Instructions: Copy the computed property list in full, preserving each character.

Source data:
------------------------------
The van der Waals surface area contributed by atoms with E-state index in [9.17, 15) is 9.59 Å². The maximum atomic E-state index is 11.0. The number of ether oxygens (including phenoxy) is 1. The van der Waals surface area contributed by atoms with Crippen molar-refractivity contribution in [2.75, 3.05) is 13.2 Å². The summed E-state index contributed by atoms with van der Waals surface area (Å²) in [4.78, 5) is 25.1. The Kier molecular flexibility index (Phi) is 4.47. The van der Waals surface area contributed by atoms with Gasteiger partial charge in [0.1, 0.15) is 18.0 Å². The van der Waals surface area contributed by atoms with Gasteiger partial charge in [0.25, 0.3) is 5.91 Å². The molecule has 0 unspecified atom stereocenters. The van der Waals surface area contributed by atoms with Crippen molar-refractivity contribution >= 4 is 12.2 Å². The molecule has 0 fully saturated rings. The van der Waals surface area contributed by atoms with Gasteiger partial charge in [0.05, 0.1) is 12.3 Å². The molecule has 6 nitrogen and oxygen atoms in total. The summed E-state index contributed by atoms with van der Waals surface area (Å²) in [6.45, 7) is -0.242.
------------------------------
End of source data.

The van der Waals surface area contributed by atoms with E-state index in [9.17, 15) is 9.59 Å². The maximum atomic E-state index is 11.0. The number of ether oxygens (including phenoxy) is 1. The van der Waals surface area contributed by atoms with Crippen molar-refractivity contribution in [2.75, 3.05) is 13.2 Å². The summed E-state index contributed by atoms with van der Waals surface area (Å²) in [4.78, 5) is 25.1. The Kier molecular flexibility index (Phi) is 4.47. The van der Waals surface area contributed by atoms with Gasteiger partial charge in [0.1, 0.15) is 18.0 Å². The van der Waals surface area contributed by atoms with Gasteiger partial charge in [0.25, 0.3) is 5.91 Å². The molecule has 0 unspecified atom stereocenters. The van der Waals surface area contributed by atoms with Crippen molar-refractivity contribution >= 4 is 12.2 Å². The molecule has 0 fully saturated rings. The van der Waals surface area contributed by atoms with Gasteiger partial charge in [0.05, 0.1) is 12.3 Å². The molecule has 6 nitrogen and oxygen atoms in total. The summed E-state index contributed by atoms with van der Waals surface area (Å²) in [6.45, 7) is -0.242.